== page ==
Earl would tell you how angry I was when we were introduced.
Sitting at the nurses’ station one afternoon I saw him. Tall with dark wavy hair and wearing a blue lab coat, he was walking away down the hall.
I leaned toward the nurse I was working with and said, “Ralph, do you see that guy?”
“I’d like to go out with him.” Now, I never dated men I worked with, and I guarded my private life at work. My heart skipped a few beats. How could I think this, let alone say it out loud.
“Haven’t you met Earl? He’s the chaplain,” Ralph said.
Raising my hands as a shield, I said, “Chaplain? Never mind! I don’t want anything to do with a preacher.” There was no room in my life for a Jesus freak to tell me how to live.
When Earl came back up the hall Ralph called him over, “Earl, this is Bert.”
Earl looked me in the eye, “Hi.”
“Hi.” I looked away. How am I supposed to talk to a chaplain?
Earl worked days and I worked afternoons, and he began calling and inviting me to eat supper with him in the cafeteria. We talked. I told him about my three-year-old daughter, Kari. I tried to explain why I’d left her with her father when we divorced but couldn’t. I filled him in on my nightly escapades at The Caravan—my bar. Maybe I was trying to shock him, but I learned he grew up in North Memphis and had his own stories to tell.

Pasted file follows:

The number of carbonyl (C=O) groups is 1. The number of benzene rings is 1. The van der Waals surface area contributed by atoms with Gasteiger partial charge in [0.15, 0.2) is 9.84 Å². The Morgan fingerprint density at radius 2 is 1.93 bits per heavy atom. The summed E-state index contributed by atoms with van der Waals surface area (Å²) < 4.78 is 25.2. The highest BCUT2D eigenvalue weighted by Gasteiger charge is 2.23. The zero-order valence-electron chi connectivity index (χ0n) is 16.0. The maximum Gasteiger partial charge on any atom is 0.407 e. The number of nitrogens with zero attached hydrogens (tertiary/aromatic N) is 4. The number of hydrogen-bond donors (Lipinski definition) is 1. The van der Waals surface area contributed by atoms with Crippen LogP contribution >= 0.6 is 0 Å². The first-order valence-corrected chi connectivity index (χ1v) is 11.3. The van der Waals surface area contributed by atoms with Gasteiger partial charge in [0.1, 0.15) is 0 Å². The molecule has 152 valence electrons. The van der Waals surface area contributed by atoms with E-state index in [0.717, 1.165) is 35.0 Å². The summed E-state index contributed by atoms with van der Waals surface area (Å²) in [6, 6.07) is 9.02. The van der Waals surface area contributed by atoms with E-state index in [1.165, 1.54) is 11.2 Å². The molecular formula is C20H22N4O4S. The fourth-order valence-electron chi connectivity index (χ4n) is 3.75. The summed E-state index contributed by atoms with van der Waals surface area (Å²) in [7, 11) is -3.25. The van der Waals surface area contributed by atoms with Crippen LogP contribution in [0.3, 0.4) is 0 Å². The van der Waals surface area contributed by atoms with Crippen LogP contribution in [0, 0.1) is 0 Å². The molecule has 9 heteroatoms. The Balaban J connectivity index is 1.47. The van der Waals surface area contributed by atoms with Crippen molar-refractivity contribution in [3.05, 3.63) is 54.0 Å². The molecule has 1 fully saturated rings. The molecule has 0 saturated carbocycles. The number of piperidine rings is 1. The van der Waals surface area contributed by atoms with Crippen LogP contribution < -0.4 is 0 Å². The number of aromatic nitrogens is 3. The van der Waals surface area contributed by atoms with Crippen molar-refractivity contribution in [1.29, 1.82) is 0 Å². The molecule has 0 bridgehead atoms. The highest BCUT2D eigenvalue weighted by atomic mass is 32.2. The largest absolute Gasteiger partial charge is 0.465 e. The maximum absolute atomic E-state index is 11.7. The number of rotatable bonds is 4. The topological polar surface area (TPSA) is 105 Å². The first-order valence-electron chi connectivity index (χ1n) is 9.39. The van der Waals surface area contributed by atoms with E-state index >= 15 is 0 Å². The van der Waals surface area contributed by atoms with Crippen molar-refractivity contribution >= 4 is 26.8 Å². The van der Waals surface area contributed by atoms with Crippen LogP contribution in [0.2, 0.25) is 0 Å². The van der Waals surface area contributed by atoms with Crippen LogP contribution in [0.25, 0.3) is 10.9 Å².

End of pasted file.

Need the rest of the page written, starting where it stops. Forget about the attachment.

He was a seminary student at Candler School of Theology of Emory University in Atlanta, Georgia. He was doing an internship in Clinical Pastoral Education (CPE) there at Methodist Hospital Central in Memphis. I didn’t know what any of that was, and I didn’t ask.
Early in my shift one afternoon in late August, Earl came to see me without calling. “Can you come out by the elevators for a minute?” he asked. We stood alone, “My internship is over and I’m going back to seminary.”
With my arms folded over my chest I asked, “When are you leaving?”
“My car is already packed and ready to pull out. I wanted to say good-bye.”
“When are you coming back?”
“I haven’t decided whether or not I am coming back.”
We hugged for the first time. A moment. And he got on the elevator and was gone.
I didn’t understand what I felt as I remembered his arms around me. The dam burst and tears poured from eyes that had been dry for many years. I told myself I didn’t care about him.